No, You Don’t Get a Spirit Animal

Today we are going to be writing another essay for the “I Shouldn’t Have to Write This Essay” series. There is a popular trend among young Americans to call things their “spirit animal”. I have been guilty of this when I was younger, calling everything from a fox to Chandler Bing my spirit animal. It’s a common trope that white people use to indicate “I associate strongly with this thing and feel that it is a large part of my personality” or “This item, person, or place, informs a lot of my personality”. Neither of these concepts are an accurate representation of what spirit animals are to Native Cultures of North America. There’s a lot to unpack when dealing with this issue so let’s begin.

What is a spirit animal?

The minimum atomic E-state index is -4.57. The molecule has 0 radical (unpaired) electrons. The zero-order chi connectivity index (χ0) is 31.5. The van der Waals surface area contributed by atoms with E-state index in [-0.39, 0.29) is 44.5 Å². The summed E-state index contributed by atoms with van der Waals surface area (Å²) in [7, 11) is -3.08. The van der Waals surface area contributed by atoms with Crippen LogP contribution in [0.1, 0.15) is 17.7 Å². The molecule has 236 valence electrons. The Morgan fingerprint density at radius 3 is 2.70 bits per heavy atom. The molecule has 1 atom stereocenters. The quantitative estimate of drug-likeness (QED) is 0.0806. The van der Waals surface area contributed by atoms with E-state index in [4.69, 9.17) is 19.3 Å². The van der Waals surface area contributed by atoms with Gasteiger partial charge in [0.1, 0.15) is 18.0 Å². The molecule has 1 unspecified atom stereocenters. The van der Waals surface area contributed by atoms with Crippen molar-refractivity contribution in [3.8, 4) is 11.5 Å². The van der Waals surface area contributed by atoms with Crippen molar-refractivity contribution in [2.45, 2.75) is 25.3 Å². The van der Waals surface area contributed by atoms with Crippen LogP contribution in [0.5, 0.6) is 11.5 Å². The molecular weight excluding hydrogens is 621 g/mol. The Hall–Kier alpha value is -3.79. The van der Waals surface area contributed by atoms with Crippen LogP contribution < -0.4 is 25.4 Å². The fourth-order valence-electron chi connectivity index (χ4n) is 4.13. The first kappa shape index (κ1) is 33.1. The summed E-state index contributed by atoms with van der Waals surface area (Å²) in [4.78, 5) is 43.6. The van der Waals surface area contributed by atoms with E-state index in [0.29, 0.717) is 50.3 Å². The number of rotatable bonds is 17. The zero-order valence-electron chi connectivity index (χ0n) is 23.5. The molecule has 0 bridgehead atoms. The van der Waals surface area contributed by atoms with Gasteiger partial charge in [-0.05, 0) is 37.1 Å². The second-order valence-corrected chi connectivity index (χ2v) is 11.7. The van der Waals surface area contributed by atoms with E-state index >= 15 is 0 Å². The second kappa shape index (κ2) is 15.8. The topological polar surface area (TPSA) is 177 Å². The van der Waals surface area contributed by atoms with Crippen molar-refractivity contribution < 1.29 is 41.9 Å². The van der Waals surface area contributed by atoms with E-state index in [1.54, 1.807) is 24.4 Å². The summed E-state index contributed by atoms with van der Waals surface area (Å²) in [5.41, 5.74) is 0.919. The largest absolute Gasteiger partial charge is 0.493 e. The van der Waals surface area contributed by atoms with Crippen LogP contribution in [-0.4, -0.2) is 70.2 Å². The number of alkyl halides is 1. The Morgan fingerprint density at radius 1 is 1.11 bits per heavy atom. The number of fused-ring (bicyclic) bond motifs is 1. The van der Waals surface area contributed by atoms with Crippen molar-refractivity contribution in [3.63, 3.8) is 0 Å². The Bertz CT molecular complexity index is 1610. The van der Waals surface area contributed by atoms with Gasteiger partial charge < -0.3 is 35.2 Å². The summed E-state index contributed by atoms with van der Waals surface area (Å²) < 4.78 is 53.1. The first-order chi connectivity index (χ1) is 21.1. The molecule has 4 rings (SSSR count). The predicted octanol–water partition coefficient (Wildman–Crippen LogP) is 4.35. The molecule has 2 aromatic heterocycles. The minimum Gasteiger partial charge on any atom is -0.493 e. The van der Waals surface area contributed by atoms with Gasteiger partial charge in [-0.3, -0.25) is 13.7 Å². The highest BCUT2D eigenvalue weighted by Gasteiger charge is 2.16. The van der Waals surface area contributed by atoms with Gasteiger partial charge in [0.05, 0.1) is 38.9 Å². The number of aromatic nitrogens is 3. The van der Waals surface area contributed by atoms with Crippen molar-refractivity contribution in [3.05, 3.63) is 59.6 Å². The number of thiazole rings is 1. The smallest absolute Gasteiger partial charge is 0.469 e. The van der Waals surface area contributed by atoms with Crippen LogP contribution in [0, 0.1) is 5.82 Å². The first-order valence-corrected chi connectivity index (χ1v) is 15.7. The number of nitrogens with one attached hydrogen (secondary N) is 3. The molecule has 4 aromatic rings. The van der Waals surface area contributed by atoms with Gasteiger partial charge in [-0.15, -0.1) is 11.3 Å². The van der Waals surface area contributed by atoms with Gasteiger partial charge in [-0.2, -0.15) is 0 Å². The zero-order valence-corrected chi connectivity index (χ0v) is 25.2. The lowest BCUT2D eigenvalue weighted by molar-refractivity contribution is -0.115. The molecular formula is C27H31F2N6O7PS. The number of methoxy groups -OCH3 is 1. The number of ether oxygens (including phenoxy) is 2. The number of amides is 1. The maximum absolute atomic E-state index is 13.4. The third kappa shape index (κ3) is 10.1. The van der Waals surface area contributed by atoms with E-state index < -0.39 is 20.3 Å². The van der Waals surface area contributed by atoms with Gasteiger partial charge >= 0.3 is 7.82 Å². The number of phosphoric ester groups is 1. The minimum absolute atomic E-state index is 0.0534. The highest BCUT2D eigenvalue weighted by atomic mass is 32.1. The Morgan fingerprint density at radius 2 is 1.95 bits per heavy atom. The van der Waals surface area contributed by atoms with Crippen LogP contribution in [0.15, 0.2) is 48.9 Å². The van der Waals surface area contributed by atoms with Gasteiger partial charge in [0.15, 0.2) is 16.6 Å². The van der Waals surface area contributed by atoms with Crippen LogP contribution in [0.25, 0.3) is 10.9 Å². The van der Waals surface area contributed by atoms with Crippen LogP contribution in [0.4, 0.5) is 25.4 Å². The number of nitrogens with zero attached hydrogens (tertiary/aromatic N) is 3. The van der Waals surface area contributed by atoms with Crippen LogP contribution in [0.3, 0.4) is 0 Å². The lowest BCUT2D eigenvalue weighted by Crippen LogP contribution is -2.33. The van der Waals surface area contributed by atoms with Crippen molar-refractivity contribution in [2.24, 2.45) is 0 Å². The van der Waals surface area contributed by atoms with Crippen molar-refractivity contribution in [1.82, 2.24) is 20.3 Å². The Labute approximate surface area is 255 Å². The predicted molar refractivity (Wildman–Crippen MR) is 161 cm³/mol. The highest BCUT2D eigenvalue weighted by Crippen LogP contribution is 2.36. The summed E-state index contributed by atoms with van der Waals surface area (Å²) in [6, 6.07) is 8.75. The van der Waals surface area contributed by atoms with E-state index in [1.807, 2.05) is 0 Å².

It’s difficult to discuss this because there’s not a good outsider definition of what a spirit animal is. These are sacred practices for a number of people and not something that is generally shared with outsiders. Spirit Animals are deeply sacred and the hows of them are always kept a secret from anyone who doesn’t need to know. So we, as Non-Natives, don’t have a solid idea of how Spirit Animals come about and what they are. When you combine that with the long history of abuse and cultural genocide that Native Americans faced, having a set definition of what a Spirit Animal is, is difficult. The traditions vary from tribe to tribe and I cannot do them true justice with my explanations. Suffice it to say that spirit animals represent a deeply held spiritual belief of many Native Tribes and this belief is generalized and infantalized by many white Americans.